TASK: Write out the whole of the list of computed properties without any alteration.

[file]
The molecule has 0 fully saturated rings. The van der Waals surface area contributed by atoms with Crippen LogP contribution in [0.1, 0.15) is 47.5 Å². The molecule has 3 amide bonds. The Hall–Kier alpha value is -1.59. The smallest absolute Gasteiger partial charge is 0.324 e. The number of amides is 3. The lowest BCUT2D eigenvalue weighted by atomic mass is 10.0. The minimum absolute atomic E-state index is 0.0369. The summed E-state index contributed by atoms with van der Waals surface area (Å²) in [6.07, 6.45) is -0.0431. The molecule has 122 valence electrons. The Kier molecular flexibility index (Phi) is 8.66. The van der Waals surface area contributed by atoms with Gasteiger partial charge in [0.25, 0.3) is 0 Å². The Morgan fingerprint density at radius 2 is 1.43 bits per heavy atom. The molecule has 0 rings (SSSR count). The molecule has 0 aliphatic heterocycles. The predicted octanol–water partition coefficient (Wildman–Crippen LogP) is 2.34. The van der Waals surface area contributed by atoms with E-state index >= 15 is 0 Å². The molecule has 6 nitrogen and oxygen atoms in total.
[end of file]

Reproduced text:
The molecule has 0 fully saturated rings. The van der Waals surface area contributed by atoms with Crippen LogP contribution in [0.1, 0.15) is 47.5 Å². The molecule has 3 amide bonds. The Hall–Kier alpha value is -1.59. The smallest absolute Gasteiger partial charge is 0.324 e. The number of amides is 3. The lowest BCUT2D eigenvalue weighted by atomic mass is 10.0. The minimum absolute atomic E-state index is 0.0369. The summed E-state index contributed by atoms with van der Waals surface area (Å²) in [6.07, 6.45) is -0.0431. The molecule has 122 valence electrons. The Kier molecular flexibility index (Phi) is 8.66. The van der Waals surface area contributed by atoms with Gasteiger partial charge in [0.25, 0.3) is 0 Å². The Morgan fingerprint density at radius 2 is 1.43 bits per heavy atom. The molecule has 0 rings (SSSR count). The molecule has 0 aliphatic heterocycles. The predicted octanol–water partition coefficient (Wildman–Crippen LogP) is 2.34. The van der Waals surface area contributed by atoms with E-state index >= 15 is 0 Å². The molecule has 6 nitrogen and oxygen atoms in total.